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When someone asks me if the public toilets is free or not. Can i use ''paid'' as is the case with sentence below?

No , public toilets in this city are paid.

if it is wrong please show me what i should say .

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Where I live in the UK they would be referred to as pay toilets rather than "paid", which makes more sense to me because "paid" is the past tense and would suggest they have already been paid for rather than you have to pay to use them. This is in line with many other kinds of services such as "Pay TV", which is one common term for subscription television. "Paid TV" is not a term that is used.

Another answer notes that "paid service" is idiomatically used, but this normally describes things on a subscription that you have paid for in advance, such as an internet provider. When such services that can be subscription are paid at point of use one common term is "pay as you go". Toilets are not something you pay for in advance - you pay at the point of use. Having said this, I would not like to be dogmatic about what they are called in other English speaking places and you may find that the answer to this is one of preference determined by region rather than the rules of grammar.

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A paid service is one which people must pay for in order to have it:

The paid internet service was three times faster than the free one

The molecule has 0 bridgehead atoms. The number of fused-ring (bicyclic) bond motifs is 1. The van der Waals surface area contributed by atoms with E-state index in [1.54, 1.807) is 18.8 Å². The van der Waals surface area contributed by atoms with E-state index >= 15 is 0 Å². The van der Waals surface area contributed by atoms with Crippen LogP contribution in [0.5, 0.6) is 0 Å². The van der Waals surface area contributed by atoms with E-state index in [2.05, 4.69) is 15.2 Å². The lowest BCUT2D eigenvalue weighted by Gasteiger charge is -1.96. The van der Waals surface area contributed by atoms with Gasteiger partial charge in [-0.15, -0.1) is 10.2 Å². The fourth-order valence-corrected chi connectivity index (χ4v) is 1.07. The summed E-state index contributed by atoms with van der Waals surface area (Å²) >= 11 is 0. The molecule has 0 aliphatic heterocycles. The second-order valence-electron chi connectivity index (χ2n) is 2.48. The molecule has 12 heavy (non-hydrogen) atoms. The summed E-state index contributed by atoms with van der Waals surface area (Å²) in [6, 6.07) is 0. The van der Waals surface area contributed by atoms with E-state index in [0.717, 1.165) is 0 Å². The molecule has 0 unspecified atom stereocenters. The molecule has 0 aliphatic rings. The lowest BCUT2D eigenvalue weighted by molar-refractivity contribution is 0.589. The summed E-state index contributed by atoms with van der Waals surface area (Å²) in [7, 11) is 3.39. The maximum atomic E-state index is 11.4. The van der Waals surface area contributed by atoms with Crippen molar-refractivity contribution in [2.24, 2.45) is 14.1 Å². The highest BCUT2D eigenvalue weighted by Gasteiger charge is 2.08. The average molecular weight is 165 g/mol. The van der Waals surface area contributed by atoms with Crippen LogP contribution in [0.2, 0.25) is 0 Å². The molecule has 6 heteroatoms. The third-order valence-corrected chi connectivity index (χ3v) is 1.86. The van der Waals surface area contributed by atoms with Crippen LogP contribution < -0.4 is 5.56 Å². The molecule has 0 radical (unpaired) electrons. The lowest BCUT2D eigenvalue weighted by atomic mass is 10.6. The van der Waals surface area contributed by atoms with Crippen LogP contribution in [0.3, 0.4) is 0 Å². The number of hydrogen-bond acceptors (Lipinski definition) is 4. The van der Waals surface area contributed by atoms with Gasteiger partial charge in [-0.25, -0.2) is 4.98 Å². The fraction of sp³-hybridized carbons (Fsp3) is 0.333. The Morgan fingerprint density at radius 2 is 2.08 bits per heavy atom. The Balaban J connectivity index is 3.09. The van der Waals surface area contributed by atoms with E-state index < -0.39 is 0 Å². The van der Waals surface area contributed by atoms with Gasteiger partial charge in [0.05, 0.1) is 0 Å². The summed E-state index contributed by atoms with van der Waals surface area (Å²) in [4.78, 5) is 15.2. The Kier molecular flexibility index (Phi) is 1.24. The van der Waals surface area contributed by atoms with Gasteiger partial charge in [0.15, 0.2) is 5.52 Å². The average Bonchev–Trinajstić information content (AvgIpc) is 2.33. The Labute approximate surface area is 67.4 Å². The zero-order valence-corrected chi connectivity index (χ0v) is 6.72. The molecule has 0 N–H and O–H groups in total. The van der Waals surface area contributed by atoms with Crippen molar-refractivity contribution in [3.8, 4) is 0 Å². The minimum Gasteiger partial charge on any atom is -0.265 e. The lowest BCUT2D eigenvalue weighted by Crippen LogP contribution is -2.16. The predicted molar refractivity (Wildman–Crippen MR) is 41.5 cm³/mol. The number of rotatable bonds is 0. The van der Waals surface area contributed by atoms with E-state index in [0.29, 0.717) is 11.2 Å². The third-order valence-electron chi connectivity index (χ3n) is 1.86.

Yes you can say that

public toilets in this city are paid.

  • This is not idiomatic in American English. – whiskeychief Apr 8 at 9:16
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    I disagree. "Paid" is past tense and might well describe things paid on subscription such as broadband, but not things paid for at point of use. – Astralbee Apr 8 at 9:22
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    Kshitij Singh posted wrong answer to my question, and when I raised a question, she deleted her answer and voted -1 to my question. – InfimumMaximum Apr 8 at 9:29
  • @InfimumMaximum, thank you. (Comment edited and moved to an answer.) – whiskeychief Apr 8 at 10:09
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"The toilets are paid" sounds awkward because it sounds like someone has paid for them, but the word 'for' is missing.

This sounds fine, but a little formal:

  • The public toilets in this city require payment.

@Astralbee's suggestion sounds fine too:

  • This city has pay toilets.
  • This city has many pay toilets.

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